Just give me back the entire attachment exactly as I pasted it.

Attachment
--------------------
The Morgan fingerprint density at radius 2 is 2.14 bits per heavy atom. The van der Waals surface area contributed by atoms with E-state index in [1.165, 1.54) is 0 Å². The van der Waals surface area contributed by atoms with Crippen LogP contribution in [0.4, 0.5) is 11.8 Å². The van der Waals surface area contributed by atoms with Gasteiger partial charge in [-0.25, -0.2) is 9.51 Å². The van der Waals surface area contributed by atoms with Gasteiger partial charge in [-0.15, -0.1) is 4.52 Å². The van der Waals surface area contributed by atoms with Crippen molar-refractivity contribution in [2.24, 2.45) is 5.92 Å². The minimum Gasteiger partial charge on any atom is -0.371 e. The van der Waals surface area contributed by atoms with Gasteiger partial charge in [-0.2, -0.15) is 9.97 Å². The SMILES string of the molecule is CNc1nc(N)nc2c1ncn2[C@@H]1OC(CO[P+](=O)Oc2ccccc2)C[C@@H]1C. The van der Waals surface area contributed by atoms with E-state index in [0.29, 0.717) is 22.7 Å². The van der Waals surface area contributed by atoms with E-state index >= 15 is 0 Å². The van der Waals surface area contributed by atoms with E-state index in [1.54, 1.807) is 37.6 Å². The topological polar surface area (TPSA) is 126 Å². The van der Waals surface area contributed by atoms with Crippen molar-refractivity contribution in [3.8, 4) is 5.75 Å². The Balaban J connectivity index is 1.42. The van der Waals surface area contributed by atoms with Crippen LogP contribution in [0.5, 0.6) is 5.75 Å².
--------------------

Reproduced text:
The Morgan fingerprint density at radius 2 is 2.14 bits per heavy atom. The van der Waals surface area contributed by atoms with E-state index in [1.165, 1.54) is 0 Å². The van der Waals surface area contributed by atoms with Crippen LogP contribution in [0.4, 0.5) is 11.8 Å². The van der Waals surface area contributed by atoms with Gasteiger partial charge in [-0.25, -0.2) is 9.51 Å². The van der Waals surface area contributed by atoms with Gasteiger partial charge in [-0.15, -0.1) is 4.52 Å². The van der Waals surface area contributed by atoms with Crippen molar-refractivity contribution in [2.24, 2.45) is 5.92 Å². The minimum Gasteiger partial charge on any atom is -0.371 e. The van der Waals surface area contributed by atoms with Gasteiger partial charge in [-0.2, -0.15) is 9.97 Å². The SMILES string of the molecule is CNc1nc(N)nc2c1ncn2[C@@H]1OC(CO[P+](=O)Oc2ccccc2)C[C@@H]1C. The van der Waals surface area contributed by atoms with E-state index in [0.29, 0.717) is 22.7 Å². The van der Waals surface area contributed by atoms with E-state index >= 15 is 0 Å². The van der Waals surface area contributed by atoms with E-state index in [1.54, 1.807) is 37.6 Å². The topological polar surface area (TPSA) is 126 Å². The van der Waals surface area contributed by atoms with Crippen molar-refractivity contribution in [3.8, 4) is 5.75 Å². The Balaban J connectivity index is 1.42. The van der Waals surface area contributed by atoms with Crippen LogP contribution in [0.5, 0.6) is 5.75 Å².